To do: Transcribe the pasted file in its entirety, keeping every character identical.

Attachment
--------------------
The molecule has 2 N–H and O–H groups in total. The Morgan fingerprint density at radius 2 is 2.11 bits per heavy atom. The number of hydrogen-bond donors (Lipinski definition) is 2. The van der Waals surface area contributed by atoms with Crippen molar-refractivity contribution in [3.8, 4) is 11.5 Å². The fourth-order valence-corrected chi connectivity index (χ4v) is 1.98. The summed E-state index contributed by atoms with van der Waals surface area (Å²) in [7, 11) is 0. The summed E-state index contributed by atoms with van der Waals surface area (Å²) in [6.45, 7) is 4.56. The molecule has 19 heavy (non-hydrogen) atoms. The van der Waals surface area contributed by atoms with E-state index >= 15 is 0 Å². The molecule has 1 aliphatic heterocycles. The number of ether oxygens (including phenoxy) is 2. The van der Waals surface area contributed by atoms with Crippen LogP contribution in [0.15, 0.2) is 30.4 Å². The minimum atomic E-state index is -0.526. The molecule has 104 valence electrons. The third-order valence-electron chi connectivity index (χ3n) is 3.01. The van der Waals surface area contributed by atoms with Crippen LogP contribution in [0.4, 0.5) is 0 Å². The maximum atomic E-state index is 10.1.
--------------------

The molecule has 2 N–H and O–H groups in total. The Morgan fingerprint density at radius 2 is 2.11 bits per heavy atom. The number of hydrogen-bond donors (Lipinski definition) is 2. The van der Waals surface area contributed by atoms with Crippen molar-refractivity contribution in [3.8, 4) is 11.5 Å². The fourth-order valence-corrected chi connectivity index (χ4v) is 1.98. The summed E-state index contributed by atoms with van der Waals surface area (Å²) in [7, 11) is 0. The summed E-state index contributed by atoms with van der Waals surface area (Å²) in [6.45, 7) is 4.56. The molecule has 19 heavy (non-hydrogen) atoms. The van der Waals surface area contributed by atoms with E-state index >= 15 is 0 Å². The molecule has 1 aliphatic heterocycles. The number of ether oxygens (including phenoxy) is 2. The van der Waals surface area contributed by atoms with Crippen LogP contribution in [0.15, 0.2) is 30.4 Å². The minimum atomic E-state index is -0.526. The molecule has 104 valence electrons. The third-order valence-electron chi connectivity index (χ3n) is 3.01. The van der Waals surface area contributed by atoms with Crippen LogP contribution in [0.4, 0.5) is 0 Å². The maximum atomic E-state index is 10.1.